Rare Giant Squid Discovery Off Japanese Coast Stuns Locals”
On April 20th, at approximately 10 a.m. local time, residents living near Ugu Beach in the city of Obama, Fukui Prefecture, were taken aback when they encountered an unusual sight in the shallow waters. This remarkable discovery turned out to be a massive “giant squid,” a rarity that local authorities described as “an exceedingly uncommon spectacle.”
Fishermen were left in awe as they discovered a colossal giant squid, measuring over 3 meters in length, washed ashore. Initially, this peculiar sea creature went unnoticed, but closer inspection revealed its extraordinary nature.
Japanese news outlet Mainichi quoted a local official who expressed the rarity of a live giant squid washing ashore. “The fact that a live giant squid washed up on the beach is peculiar and indeed a rare occurrence,” the official stated.
Subsequently, a video capturing the large-sized squid swimming in the shallow waters was shared on Twitter, where it immediately garnered the attention of hundreds of thousands of online viewers.
The marine creature has since been transported to the Echizen Matsushima Aquarium in Sakai City, Osaka, Japan. Experts have highlighted that giant squids of such dimensions typically inhabit deep-sea environments.
A marine biologist explained, “It is incredibly challenging to find giant squids near coastal areas because they primarily reside in the deepest parts of the ocean, typically at depths ranging from 650 to 900 meters below sea level.”
While such occurrences are indeed rare, there have been past instances of giant squids washing ashore. For instance, in 2020, a giant squid was found stranded on a beach in South Africa. Another colossal sea creature was raised from Japanese waters in 2006, measuring a remarkable 7.3 meters, as reported by National Geographic.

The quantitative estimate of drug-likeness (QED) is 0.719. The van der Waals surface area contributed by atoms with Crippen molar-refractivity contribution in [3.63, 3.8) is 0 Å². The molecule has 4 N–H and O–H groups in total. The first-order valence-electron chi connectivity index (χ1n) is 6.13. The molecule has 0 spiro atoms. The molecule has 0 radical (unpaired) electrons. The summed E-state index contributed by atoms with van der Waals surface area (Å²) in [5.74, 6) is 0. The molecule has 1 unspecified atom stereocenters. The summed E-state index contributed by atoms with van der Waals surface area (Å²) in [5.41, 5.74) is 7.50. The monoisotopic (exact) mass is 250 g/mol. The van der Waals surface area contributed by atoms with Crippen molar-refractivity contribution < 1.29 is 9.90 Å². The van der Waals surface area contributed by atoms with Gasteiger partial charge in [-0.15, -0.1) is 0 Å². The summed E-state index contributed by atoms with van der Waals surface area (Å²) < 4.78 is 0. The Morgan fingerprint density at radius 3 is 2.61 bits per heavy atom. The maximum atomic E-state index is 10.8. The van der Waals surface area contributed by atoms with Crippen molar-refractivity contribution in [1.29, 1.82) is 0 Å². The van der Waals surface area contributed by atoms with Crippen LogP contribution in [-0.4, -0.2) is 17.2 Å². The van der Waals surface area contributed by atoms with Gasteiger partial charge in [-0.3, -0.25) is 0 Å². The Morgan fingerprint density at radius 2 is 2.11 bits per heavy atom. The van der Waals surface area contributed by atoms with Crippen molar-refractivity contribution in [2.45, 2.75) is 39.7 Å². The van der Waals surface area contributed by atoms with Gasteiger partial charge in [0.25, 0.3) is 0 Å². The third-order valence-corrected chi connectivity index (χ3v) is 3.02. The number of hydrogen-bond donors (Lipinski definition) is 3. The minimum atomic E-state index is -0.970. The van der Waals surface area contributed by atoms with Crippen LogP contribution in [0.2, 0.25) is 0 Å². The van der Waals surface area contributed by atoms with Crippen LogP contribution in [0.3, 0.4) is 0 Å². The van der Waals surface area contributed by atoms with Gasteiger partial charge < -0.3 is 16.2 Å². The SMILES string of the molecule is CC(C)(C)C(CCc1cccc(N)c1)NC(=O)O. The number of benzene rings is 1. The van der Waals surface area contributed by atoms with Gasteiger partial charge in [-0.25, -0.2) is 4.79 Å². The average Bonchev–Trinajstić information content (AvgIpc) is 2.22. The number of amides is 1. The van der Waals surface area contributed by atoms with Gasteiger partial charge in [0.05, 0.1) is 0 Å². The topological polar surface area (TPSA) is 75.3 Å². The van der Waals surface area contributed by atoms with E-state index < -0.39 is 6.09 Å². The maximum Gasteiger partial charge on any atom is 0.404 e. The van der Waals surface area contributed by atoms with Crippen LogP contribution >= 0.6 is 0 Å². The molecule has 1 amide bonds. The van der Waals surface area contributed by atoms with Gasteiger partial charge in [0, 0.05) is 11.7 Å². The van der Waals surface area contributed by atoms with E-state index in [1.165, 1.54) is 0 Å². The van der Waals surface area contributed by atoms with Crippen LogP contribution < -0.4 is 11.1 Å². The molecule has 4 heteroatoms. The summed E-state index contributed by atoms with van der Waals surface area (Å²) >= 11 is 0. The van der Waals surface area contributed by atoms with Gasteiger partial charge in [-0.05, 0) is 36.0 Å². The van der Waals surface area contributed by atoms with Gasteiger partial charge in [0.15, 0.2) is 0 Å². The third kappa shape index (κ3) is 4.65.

In 2020, a nearly 3-meter-long (deceased) giant squid was also discovered washed ashore on the western coast of Japan. The maritime agency in Odashukuno, Kyoto Prefecture, Japan, noted that sightings of giant squids in this region are extremely rare, occurring only about 5 to 6 times in the past 20 years.
Often informally referred to as “sea monsters” or the “Kraken,” giant squids encompass multiple species. These remarkable creatures are recognized for their potential lengths of up to 13 meters or 10 meters and are commonly found in the deep waters of the North Atlantic and North Pacific Oceans, spanning from the coast of Mexico through the Hawaiian Islands to the Ogasawara Islands in Japan.
In June 2019, the National Oceanic and Atmospheric Administration (NOAA) released a highly rare video showcasing a giant squid in the waters of the Gulf of Mexico. The 28-second video depicted the creature’s movements towards the camera, seemingly wrapping its lengthy tentacles around the NOAA camera lens before swiftly swimming away.